Villages of Glasgow

Sir Robert Peel

Chapter XII.
Sir Robert Peel

Sir Robert Peel

Sir Robert Peel.
Statue By Mossman. Erected 28th June, 1859

This distinguished statesman was born at Chamber Hall, the residence of his father, the first Sir Robert Peel, near Bury, in Lancashire, on the 5th February, 1788. It is interesting to note that the year of his birth was the same as that of his school-fellow, Lord Byron. By a remarkable coincidence, too, both of these men entered on political life together: in 1809, Peel first sat as a member of the House of Commons, whilst in the same year Byron, through his peerage right, took his seat in the House of Lords. In that year, 1809, there was also born Peel’s famous pupil, William Ewart Gladstone.

Robert Peel may be said to have been born in the very centre of the Tory camp, and to have been rocked in the cradle of the oldest and most unyielding political party. He was educated under the eye of his father, one of the leading lights of that parliamentary party, who instilled into his young mind the principles of Pitt, and held up for his imitation the character and career of that eminent statesman. The ruling desire-in fact, the one idea-of his father’s life was that Robert should be a statesman. And it was most fortunately realised.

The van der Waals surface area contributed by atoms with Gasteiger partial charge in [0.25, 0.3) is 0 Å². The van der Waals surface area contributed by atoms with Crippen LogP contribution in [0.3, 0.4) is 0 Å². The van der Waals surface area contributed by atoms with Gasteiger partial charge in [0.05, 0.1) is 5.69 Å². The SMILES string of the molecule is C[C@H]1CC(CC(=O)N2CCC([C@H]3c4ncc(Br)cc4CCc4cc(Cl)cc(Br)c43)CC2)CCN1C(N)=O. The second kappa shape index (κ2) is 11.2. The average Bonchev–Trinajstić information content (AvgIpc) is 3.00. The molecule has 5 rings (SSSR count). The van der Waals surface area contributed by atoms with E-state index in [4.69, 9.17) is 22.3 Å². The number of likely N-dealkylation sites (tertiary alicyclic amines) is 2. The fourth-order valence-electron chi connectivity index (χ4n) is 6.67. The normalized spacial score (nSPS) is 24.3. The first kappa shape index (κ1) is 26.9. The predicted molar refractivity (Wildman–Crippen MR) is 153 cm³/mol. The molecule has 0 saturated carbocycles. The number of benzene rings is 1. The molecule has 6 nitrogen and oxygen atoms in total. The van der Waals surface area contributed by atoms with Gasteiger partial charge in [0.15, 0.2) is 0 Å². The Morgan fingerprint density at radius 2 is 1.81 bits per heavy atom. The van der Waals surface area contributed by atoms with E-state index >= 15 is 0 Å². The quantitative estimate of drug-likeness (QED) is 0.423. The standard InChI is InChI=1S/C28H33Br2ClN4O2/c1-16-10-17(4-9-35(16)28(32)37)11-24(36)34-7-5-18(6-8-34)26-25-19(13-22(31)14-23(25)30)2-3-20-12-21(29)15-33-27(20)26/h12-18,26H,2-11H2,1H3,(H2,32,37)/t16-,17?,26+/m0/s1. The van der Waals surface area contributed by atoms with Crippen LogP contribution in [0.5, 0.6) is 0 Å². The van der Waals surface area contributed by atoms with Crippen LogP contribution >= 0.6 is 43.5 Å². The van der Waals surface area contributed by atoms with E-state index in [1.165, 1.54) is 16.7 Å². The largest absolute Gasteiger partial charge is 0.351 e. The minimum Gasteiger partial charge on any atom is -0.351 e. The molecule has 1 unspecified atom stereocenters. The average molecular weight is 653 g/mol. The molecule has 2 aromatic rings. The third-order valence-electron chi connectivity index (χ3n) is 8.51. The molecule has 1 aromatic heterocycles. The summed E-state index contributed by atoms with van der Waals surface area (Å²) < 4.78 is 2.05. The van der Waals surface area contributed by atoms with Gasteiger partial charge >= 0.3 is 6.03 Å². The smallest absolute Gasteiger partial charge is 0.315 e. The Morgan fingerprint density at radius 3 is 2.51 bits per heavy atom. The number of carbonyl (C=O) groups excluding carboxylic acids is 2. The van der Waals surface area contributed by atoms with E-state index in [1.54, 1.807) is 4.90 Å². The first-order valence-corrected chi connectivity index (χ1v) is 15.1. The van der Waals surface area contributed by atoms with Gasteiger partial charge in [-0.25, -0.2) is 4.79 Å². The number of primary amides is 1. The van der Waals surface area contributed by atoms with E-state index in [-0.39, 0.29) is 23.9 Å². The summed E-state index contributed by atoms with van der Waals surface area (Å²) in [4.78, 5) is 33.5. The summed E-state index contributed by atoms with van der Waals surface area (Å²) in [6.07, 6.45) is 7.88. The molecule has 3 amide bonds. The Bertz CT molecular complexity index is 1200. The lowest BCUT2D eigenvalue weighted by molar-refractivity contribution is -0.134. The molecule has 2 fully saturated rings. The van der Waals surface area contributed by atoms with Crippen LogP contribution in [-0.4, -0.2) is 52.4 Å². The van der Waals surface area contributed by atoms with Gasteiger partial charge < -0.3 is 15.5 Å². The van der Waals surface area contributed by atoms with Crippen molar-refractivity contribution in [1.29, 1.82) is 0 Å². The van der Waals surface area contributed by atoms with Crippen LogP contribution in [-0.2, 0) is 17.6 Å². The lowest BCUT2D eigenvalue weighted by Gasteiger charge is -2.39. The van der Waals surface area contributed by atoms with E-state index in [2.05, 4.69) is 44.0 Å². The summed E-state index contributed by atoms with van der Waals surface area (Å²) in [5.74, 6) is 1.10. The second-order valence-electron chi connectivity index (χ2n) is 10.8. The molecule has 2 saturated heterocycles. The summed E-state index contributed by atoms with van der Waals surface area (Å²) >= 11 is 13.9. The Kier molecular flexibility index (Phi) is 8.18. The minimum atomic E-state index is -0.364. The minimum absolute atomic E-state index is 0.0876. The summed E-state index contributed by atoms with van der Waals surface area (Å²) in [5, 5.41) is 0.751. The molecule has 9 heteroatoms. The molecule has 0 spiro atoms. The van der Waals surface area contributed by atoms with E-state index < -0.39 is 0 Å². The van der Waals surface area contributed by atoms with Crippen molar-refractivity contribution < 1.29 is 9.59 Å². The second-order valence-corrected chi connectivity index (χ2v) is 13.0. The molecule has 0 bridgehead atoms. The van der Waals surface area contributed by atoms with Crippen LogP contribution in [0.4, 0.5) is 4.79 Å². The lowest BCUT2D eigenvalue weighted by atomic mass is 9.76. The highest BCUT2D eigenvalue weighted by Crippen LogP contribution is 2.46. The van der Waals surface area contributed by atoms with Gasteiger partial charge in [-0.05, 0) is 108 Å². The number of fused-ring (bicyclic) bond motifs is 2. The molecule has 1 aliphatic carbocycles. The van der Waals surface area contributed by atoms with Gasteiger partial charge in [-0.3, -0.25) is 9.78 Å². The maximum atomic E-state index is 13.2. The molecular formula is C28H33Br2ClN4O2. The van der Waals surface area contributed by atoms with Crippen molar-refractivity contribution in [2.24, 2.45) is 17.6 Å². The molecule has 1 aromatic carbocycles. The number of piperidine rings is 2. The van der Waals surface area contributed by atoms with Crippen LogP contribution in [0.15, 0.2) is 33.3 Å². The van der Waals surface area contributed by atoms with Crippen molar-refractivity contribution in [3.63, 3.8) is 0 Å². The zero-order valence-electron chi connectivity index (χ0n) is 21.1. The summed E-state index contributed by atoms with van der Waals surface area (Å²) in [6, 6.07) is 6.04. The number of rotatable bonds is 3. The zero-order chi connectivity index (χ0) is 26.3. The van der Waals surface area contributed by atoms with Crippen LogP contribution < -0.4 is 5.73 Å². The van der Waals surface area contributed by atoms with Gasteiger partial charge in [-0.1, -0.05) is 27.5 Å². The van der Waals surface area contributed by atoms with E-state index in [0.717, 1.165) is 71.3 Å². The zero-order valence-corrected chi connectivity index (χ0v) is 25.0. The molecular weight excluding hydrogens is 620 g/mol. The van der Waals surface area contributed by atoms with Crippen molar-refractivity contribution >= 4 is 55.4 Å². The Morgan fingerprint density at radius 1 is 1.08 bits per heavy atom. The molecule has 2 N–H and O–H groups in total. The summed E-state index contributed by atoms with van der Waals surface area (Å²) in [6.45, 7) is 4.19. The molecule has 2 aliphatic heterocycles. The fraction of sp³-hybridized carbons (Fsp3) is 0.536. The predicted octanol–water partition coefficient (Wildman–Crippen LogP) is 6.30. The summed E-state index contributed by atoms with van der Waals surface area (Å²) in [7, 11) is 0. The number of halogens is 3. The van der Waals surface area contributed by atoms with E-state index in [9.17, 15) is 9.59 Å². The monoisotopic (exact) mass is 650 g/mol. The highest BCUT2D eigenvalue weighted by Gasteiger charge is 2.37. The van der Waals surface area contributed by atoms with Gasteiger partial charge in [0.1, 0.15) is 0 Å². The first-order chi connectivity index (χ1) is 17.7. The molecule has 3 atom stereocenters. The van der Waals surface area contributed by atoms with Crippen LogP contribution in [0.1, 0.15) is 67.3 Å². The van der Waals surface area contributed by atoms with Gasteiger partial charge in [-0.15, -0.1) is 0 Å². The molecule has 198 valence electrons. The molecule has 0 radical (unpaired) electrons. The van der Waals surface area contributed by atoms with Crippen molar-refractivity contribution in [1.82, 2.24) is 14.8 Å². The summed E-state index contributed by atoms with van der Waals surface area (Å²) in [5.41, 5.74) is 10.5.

Young Peel was sent in due course to Harrow, one of England’s great public schools, where, amongst others who afterwards became distinguished men, he had as school-fellow Lord Byron. At Harrow he was noted for steady diligence, though not for brilliant qualities. Byron has put it on record that Peel was a “model” boy, who affected always the clean, if not the dandy, dress of a well-bred gentleman, who was always prepared with his class lessons, and was never in a scrape. Byron adds that he himself was never out of one, and was never up to time in his class work. The poet, however, characteristically remarks that in declaiming Latin or Greek poetry, and in the academical examinations, he was always Peel‘s superior. At Oxford, Peel took a double first, and altogether had a most creditable university career.

After leaving Oxford he at once entered upon his political life. In 1809 he was returned as member for Cashel. By training and by instincts he was attached to the Tory party, and he threw himself with heart and soul into the work of


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